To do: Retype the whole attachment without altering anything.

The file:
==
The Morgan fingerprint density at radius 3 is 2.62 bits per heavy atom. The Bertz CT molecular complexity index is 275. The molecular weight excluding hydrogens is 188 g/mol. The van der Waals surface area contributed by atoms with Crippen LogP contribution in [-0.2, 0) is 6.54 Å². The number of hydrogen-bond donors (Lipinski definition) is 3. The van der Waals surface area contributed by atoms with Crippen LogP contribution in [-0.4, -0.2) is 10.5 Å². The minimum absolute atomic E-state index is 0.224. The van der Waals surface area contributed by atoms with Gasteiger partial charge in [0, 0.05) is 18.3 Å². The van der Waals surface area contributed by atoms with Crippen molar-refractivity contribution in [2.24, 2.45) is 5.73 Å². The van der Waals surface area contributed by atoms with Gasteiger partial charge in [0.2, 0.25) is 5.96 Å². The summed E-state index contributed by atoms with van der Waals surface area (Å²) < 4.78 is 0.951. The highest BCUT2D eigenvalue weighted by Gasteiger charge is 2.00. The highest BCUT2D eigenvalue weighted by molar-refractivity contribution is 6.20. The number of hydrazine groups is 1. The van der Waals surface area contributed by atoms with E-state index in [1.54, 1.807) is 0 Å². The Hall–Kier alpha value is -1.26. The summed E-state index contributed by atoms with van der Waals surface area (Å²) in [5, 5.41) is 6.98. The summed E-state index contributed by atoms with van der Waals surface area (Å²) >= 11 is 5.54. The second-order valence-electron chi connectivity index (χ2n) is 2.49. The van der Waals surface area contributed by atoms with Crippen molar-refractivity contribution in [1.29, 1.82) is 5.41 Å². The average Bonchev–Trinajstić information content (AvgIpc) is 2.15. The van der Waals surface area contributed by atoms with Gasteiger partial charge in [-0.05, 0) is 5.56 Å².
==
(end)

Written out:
The Morgan fingerprint density at radius 3 is 2.62 bits per heavy atom. The Bertz CT molecular complexity index is 275. The molecular weight excluding hydrogens is 188 g/mol. The van der Waals surface area contributed by atoms with Crippen LogP contribution in [-0.2, 0) is 6.54 Å². The number of hydrogen-bond donors (Lipinski definition) is 3. The van der Waals surface area contributed by atoms with Crippen LogP contribution in [-0.4, -0.2) is 10.5 Å². The minimum absolute atomic E-state index is 0.224. The van der Waals surface area contributed by atoms with Gasteiger partial charge in [0, 0.05) is 18.3 Å². The van der Waals surface area contributed by atoms with Crippen molar-refractivity contribution in [2.24, 2.45) is 5.73 Å². The van der Waals surface area contributed by atoms with Gasteiger partial charge in [0.2, 0.25) is 5.96 Å². The summed E-state index contributed by atoms with van der Waals surface area (Å²) < 4.78 is 0.951. The highest BCUT2D eigenvalue weighted by Gasteiger charge is 2.00. The highest BCUT2D eigenvalue weighted by molar-refractivity contribution is 6.20. The number of hydrazine groups is 1. The van der Waals surface area contributed by atoms with E-state index in [1.54, 1.807) is 0 Å². The Hall–Kier alpha value is -1.26. The summed E-state index contributed by atoms with van der Waals surface area (Å²) in [5, 5.41) is 6.98. The summed E-state index contributed by atoms with van der Waals surface area (Å²) >= 11 is 5.54. The second-order valence-electron chi connectivity index (χ2n) is 2.49. The van der Waals surface area contributed by atoms with Crippen molar-refractivity contribution in [1.29, 1.82) is 5.41 Å². The average Bonchev–Trinajstić information content (AvgIpc) is 2.15. The van der Waals surface area contributed by atoms with Gasteiger partial charge in [-0.05, 0) is 5.56 Å².